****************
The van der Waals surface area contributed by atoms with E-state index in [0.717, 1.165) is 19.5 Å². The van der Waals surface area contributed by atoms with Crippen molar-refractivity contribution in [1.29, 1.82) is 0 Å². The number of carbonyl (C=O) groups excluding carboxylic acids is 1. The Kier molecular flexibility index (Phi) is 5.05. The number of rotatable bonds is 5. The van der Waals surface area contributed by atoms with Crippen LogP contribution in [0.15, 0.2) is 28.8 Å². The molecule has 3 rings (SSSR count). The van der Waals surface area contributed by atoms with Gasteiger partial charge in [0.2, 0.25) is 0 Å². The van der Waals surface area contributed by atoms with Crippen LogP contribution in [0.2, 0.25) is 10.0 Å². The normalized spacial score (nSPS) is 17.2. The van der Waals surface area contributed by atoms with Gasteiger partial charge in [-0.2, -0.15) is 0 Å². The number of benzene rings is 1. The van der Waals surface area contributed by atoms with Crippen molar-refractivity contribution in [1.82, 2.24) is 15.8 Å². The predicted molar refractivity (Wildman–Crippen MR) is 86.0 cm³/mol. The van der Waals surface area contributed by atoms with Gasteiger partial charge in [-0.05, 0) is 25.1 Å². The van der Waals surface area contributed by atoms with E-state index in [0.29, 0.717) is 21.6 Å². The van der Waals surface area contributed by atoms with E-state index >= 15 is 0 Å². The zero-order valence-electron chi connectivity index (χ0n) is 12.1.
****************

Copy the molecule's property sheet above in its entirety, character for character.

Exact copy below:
The van der Waals surface area contributed by atoms with E-state index in [0.717, 1.165) is 19.5 Å². The van der Waals surface area contributed by atoms with Crippen molar-refractivity contribution in [1.29, 1.82) is 0 Å². The number of carbonyl (C=O) groups excluding carboxylic acids is 1. The Kier molecular flexibility index (Phi) is 5.05. The number of rotatable bonds is 5. The van der Waals surface area contributed by atoms with Crippen LogP contribution in [0.15, 0.2) is 28.8 Å². The molecule has 3 rings (SSSR count). The van der Waals surface area contributed by atoms with Gasteiger partial charge in [0.2, 0.25) is 0 Å². The van der Waals surface area contributed by atoms with Crippen LogP contribution in [0.2, 0.25) is 10.0 Å². The normalized spacial score (nSPS) is 17.2. The van der Waals surface area contributed by atoms with Gasteiger partial charge in [-0.2, -0.15) is 0 Å². The number of benzene rings is 1. The van der Waals surface area contributed by atoms with Crippen molar-refractivity contribution in [1.82, 2.24) is 15.8 Å². The predicted molar refractivity (Wildman–Crippen MR) is 86.0 cm³/mol. The van der Waals surface area contributed by atoms with Gasteiger partial charge in [-0.05, 0) is 25.1 Å². The van der Waals surface area contributed by atoms with E-state index in [0.29, 0.717) is 21.6 Å². The van der Waals surface area contributed by atoms with E-state index >= 15 is 0 Å². The zero-order valence-electron chi connectivity index (χ0n) is 12.1.